- America Needs a Complete Political Overhaul
- Separation of Corporation and State
- Instant Runoff Voting
- Approval Voting
- Proportional Representation
- Elimination of Gerrymandering
- Elimination of Earmarks
- Voting Advice Systems
- Reclaim Corporate Governance
- A Progressive “Flat Tax”
- Constitutional Amendment for an “Equal Opportunity” Tax
- Citizen-Funded Campaigns
- Recall Elections
America’s founding fathers wisely enshrined the separation of church and state in the Constitution. Eliminating religious control of government created a unique new culture of religious tolerance and individual freedom. The result was a nation that people flocked to, from all around the globe. Those areas of the world in which there is no such separation tend to vividly remind us of the wisdom of that principle.
Originally published 2004
But our nation’s founders had no way to foresee the rise of the modern international conglomerate that owes allegiance to nothing beyond its own profitability. Lacking that superhuman foresight, they failed to establish the separation of corporation and state.
The separation of corporation and state is, in fact, simply a more general version of an already-established principle. The separation of church and state establishes the idea that when a powerful social organization becomes intimately involved in the political process, directing its activities and enacting legislation that furthers its interests at the expense of others, the result is harmful to society. The separation of corporation and state is merely an extension of that principle.
To achieve the separation of corporation and state, the following principles must be established:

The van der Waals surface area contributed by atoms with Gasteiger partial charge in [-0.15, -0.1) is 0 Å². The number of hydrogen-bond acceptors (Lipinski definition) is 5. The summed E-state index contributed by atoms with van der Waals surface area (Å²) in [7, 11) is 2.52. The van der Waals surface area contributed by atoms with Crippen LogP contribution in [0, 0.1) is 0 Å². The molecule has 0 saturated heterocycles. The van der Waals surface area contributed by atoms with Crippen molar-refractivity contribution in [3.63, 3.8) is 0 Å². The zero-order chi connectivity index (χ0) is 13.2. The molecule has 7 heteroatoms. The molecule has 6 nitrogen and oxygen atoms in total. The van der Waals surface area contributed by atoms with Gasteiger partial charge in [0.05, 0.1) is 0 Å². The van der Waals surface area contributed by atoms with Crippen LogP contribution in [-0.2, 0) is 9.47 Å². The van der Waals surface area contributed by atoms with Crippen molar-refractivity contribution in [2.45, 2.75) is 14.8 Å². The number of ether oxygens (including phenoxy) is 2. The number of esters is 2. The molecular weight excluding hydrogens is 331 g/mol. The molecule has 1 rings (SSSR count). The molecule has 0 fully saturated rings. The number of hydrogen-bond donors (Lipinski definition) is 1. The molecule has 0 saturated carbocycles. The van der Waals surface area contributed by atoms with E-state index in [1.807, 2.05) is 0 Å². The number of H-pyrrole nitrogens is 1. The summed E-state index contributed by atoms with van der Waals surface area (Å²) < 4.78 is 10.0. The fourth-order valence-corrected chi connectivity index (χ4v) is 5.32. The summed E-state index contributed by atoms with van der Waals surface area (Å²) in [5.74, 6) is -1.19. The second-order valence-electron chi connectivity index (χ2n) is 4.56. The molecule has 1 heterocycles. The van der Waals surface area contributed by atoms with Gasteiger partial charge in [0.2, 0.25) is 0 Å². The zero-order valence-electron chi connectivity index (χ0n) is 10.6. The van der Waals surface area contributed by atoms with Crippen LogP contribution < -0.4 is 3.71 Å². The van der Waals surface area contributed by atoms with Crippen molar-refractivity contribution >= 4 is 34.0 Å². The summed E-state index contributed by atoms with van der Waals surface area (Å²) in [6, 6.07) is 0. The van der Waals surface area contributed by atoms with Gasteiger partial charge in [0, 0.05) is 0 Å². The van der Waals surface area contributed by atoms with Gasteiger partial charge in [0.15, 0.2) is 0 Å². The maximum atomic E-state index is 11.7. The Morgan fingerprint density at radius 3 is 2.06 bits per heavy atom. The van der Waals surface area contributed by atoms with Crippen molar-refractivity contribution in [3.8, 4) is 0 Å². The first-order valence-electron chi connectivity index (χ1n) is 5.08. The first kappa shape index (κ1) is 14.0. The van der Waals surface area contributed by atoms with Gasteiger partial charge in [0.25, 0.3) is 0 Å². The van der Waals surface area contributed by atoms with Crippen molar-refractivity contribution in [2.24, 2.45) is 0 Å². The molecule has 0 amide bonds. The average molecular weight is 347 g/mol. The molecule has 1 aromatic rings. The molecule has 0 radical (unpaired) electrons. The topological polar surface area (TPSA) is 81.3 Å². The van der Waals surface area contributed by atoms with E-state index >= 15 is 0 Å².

- A corporation is not a person. Corporations do not have rights. Individuals have rights. Corporations have privileges granted to them by government, which was formed to act on behalf of the people.
- A corporation’s charter can be revoked. Whenever it is deemed that the corporation is not acting in the public interest, it’s charter can be revoked. Potential bases for such revocation include, but are not limited to, excessive pollution, profiteering, or failing to care for the welfare of its customers, its neighbors, or its employees. Examples: knowingly selling foods that present a long term threat to health, selling tobacco products that have been enhanced to make them more addictive, over-charging the government millions of dollars in time of war.
- Corporations can be taxed individually. In addition to the ultimate sanction of charter revocation, government needs more fine-grained mechanisms to modify corporate behavior. Fines and penalties are one mechanism, but since they tend to be one-time costs, they are of limited value in the long term.Corporations improve their profits by failing to be responsible for pollution or the welfare of others. That gives the least responsible corporations an unfair advantage in a competitive marketplace. To redress that balance, government is free to tax an individual corporation to the degree that it burdens society — both with direct costs and with the costs of inspection and enforcement that would be unnecessary if the corporation were acting as a conscientious contributor to the public good.Government can then set tax rates to promote the general welfare, lowering the tax rate for particularly conscientious corporations, and raising it for corporations that seek to profit at the expense of the public.
- Corporations cannot contribute to the political process. Corporations wield enormous financial power, and have proven themselves capable of effectively running government — and of doing so in their own interest to the exclusion of others. For that reason, corporations must be barred from the political process. It must no longer be the case that thousands of lobbyists tread the halls of congress. It must no longer be the case that corporate lobbyists write virtually all of the legislation that our representatives vote on. It must no longer be the case that elected representatives owe a greater allegiance to corporate sponsors than to the public they serve.
For more on this subject, see:
- Corporate Personhood
- Hostile Takeover : How Big Money and Corruption Conquered Our Government — and How We Take It Back, by David Sirota
- Perfectly Legal: The Covert Campaign to Rig Our Tax System to Benefit the Super Rich — And Cheat Everybody Else, by David Cay Johnston
- Unequal Protection: the Rise of Corporate Dominance and the Theft of Human Rights, by Thom Hartmann
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